12/22/2008

What is the point of the General Teaching Council

The Labour government decided a few yeas ago to introduce a new layer of bureaucracy in to the teaching profession by launching the General Teaching Council. This move was never wanted by teachers, there was no clear need for such a body, and nobody knew what the GTC would actually do. However, this did not deter Labour, and we now have had a GTC for about 8 years.

The problem is 9 years on that teachers still cannot name one thing the GTC has achieved despite it receiving millions of pounds each years which could have been spent on education rather than meetings, hospitality, hotel fees and the gravy train that goes with such an organisation. I did have a colleague who was on the GTC and he raved about the hotels they stay in for meetings. Beleive me, its not you local travel lodge.

Talking last night at our Christmas meal, one teacher commented that she read that the GTC wants to have the right to remove the qualified teacher status (QTS) from teachers who fails to act as role models. They apparently want to have the right to remove QTS from a teacher who embarrasses themselves on a hen night or has one to many on a stag do. The GTC, in effect, wants to neuter teachers and turn them in to robots who never go out. Yet this is the same GTC that claims to be fighting for teachers rights.

Sadly the GTC is nothing more than a chocolate fireguard. It serves no purpose other than to discipline (and this could be done by someone else) and if the teaching profession itself cannot name one thing the GTC has achieved on behalf of teachers, than is there any point in it ?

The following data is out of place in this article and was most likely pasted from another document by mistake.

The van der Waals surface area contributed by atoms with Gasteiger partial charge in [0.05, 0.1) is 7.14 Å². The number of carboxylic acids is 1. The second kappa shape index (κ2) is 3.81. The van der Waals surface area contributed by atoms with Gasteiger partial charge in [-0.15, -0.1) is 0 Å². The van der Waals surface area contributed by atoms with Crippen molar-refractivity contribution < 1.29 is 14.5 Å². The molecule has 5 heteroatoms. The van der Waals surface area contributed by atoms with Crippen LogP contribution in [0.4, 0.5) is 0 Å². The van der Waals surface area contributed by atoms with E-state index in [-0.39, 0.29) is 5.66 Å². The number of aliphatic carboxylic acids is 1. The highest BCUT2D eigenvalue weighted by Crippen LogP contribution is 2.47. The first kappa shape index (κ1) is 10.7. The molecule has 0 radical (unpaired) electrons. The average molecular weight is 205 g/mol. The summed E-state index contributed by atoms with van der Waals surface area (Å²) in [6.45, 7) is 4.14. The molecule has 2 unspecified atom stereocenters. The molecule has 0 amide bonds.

5 comments:

Letters From A Tory said...

The GTC is supposed to look after disciplining teachers and yet I read recently that it has only struck off one teacher in the entire country for misconduct or incompetence.

Doesn't exactly scream 'success', does it.

Anonymous said...

If you think teachers should not risk losing their QTS if they behave badly in public, do you think we should not expect them to be role models at all? Many children are deprived of any positive role models in their families and communities. Are we to say that they should have none at school either?

Telling someone they should not place themselves in the small minority who become obnoxiously drunk in public, is hardly "turning them into robots who never go out".

Norfolk Blogger said...

Anonymous, you seem to think the GTC is in place to discipline teachers for conducting themselves in accordance with the law. This hardly seems right.

How many other profession do this ? Doctors ? Police ? Lawyers ? Exactly. What would be next ? Teachers who like a bet ? Teachers who commit foul in a weekend football match ?

I once got sent off playing football and someone on my teacm shouted out "he's a teacher - he should know better". The point is, we are all human.

The question for teachers what has the GTC acheived except from levelling threats at teachers ? Nobody can name a single success, and that highlights their failure.

Paul Pinfield said...

@ Anonymous, a teacher's job is to teach. It is the parent's job to act as a positive role model to their children.

The fact that this government is attempting to subsume a parent's responsibility into state control, does not make it right.

Of course, in an ideal world, it would be better if a teacher did not get plastered in an Indian restaurant, but we live in the real world. Things happen in our private lives which lead to unusual behaviour.

This need for control over the private lives of publicly employees is wrong, and the sooner we stand tell them to take a hike, the better.

Anonymous said...

It is the same for doctors, nurses and lawyers. Bringing the profession into disrepute is a serious matter and can land them in front of their professional bodies. Surely that's as it should be. What's so different about teachers?

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